The reality that we were going to Israel for a month took equally as long to sink into my brain. It was one of those things that seemed unbelievable, like meeting your favorite celebrity or being gifted a brand new car. I couldn’t believe I was actually going, and every time it occurred to me I’d end up shaking my head, getting chills, giggling like a kid. Some people congratulated us, some were so envious they chose not to respond or just forced a “so happy for you” through their gritted teeth. But the consensus from most was that we would experience something powerful, something divine in the Holy Land where the Bible first came to life and history is as vibrant as the hot Israeli sun.
In all honesty, I expected the same. The Bible stories I’ve heard all my life had firmly implanted themselves in my brain and taken on a life of their own. I was convinced that touching down in Israel, feeling the ancient ground beneath my feet would infuse me with some heightened sense of God’s presence, that every corner of the country would bestow some deeper enlightenment of the Gospel. And it isn’t difficult to understand why; I think most people with Israel on their bucket list expect to be fulfilled, to experience God in a more impactful way, if not to find Him altogether.
After a few days in Tel-Aviv my preconceptions began breaking down and I realized I needed to reset, or perhaps just entirely abandon, my expectations. There is nothing “holy” about Tel-Aviv. It’s a bustling, noisy city that sleeps even less than New York, has shoreline as scantily clad as Miami, and its boutiques and shops on the city streets could rival those in Paris, Milan or Budapest. Over the two weeks we spent in Tel-Aviv, I fell in love with its mediterranean breezes and culture and buzzing undercurrent of tension. And although looking up I was reminded every few feet that I was in Israel by the blue and white flags flying from every other balcony, I also had the odd sensation that I could have been in almost any other big city in the world–so great were its similarities to the West.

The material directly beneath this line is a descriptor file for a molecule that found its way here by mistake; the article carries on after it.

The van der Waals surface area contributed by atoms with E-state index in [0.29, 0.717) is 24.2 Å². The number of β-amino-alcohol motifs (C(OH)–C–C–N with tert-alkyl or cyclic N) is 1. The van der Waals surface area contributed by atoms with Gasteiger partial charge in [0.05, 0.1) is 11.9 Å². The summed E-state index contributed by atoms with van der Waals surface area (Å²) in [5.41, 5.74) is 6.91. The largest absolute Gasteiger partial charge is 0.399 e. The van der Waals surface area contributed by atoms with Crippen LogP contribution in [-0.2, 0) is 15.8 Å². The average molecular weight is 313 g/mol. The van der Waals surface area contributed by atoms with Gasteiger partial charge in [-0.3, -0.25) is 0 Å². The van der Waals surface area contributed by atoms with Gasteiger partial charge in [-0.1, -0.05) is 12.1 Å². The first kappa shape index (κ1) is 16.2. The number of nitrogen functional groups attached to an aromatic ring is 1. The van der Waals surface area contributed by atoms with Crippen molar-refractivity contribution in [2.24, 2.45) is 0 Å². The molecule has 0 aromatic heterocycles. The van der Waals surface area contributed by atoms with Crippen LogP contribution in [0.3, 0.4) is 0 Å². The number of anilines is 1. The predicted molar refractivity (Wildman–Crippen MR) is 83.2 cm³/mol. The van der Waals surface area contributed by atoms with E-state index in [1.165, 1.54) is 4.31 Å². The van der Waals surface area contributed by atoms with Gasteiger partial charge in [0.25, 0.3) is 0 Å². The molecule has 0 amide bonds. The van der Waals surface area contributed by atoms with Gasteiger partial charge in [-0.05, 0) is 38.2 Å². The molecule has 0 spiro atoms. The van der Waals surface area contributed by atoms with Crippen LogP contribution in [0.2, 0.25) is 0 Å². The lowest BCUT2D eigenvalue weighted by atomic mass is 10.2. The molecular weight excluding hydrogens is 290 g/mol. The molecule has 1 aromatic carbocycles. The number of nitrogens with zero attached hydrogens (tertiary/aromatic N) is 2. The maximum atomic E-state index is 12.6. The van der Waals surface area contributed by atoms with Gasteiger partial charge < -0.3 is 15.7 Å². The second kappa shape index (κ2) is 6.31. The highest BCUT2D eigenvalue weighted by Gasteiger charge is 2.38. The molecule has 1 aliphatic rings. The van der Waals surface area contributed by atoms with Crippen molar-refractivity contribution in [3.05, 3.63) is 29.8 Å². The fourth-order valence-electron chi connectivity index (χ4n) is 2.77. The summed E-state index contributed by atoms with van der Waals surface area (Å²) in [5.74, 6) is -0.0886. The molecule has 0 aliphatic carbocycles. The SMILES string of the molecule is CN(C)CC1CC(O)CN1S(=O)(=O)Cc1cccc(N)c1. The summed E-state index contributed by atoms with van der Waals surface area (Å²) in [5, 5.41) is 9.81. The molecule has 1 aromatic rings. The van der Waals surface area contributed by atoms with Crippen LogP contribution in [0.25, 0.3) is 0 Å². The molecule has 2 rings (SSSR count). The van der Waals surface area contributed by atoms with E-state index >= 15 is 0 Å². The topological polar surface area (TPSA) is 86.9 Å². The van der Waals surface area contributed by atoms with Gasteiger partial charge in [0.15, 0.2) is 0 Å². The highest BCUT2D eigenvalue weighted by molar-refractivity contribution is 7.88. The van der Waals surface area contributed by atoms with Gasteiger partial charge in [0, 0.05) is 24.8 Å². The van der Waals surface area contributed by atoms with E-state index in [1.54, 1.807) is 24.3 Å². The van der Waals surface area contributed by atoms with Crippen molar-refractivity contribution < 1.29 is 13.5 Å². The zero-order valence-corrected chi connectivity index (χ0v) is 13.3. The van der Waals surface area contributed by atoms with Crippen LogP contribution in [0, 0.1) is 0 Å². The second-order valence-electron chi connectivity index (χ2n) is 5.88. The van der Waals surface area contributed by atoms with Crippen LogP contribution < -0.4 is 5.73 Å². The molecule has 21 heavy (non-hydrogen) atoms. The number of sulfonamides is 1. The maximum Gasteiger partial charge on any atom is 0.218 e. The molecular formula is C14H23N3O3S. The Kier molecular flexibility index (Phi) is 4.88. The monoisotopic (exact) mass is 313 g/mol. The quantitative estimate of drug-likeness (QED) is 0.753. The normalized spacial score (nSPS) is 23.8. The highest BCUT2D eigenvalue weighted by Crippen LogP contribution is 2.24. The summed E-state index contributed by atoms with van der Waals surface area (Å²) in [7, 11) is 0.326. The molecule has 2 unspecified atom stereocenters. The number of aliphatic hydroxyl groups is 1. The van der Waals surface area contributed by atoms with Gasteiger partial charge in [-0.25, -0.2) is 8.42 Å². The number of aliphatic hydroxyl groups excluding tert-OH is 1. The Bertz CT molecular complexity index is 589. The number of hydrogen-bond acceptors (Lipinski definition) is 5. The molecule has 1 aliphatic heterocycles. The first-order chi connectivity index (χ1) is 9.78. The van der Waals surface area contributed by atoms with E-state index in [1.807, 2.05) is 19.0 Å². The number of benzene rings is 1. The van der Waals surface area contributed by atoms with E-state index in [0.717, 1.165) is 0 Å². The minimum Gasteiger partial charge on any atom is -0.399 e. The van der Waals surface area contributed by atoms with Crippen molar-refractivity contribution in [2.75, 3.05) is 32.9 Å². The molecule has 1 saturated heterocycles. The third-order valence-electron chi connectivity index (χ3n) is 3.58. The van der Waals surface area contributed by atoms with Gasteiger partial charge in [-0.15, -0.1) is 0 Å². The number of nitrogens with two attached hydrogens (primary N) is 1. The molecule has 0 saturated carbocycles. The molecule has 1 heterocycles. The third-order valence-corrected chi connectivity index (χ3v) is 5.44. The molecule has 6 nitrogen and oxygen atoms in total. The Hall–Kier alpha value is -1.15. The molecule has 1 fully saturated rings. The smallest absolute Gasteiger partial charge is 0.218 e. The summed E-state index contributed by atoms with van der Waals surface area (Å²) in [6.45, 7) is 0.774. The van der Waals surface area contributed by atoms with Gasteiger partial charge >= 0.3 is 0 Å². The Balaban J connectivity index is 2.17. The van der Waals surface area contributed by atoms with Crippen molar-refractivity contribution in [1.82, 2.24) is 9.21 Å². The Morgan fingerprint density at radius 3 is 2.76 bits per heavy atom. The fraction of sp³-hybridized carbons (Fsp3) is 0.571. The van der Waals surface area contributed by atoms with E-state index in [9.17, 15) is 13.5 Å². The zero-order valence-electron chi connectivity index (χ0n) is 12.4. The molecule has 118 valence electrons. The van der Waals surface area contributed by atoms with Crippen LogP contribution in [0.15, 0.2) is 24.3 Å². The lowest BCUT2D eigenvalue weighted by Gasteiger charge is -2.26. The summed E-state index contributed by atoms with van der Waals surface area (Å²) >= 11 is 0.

Those similarities began disintegrating on the train to Jerusalem. My excitement to see it grew as the miles between the two diverging cities whizzed by in a literal 100-mile-an-hour blur, as did my awareness of the sidelong looks at my bared shoulders from the other women on the train, both young and old, themselves dressed in long skirts and modest tops. It didn’t take long for me to dig my cardigan out of my backpack and slide my arms through the safety of its sleeves. Their looks walked a fine line between curiosity and disapproval, and I became very accustomed to this kind of attention for the duration of our visit to Jerusalem. No matter how hard I tried to be respectful, to meet the basic requirements of religious decorum in a city that is preternaturally conservative, I kept finding myself being carefully observed–either by the women, who watched me shamelessly, or the men, who did so secretly under their wide-brimmed hats, trying their best to avoid direct eye contact or accidental physical contact with me at any cost.
And I found that so funny, and indicative of the heart focus that Jesus touched on in His teachings so long ago, that I, someone who would be considered pretty conservative by American standards, was squarely in the provocative and unacceptable camp in Jerusalem. Whether it was my exposed shoulders on the street, my blonde hair uncovered and unbound, or holding hands with my husband in public, I was definitely not “good” enough.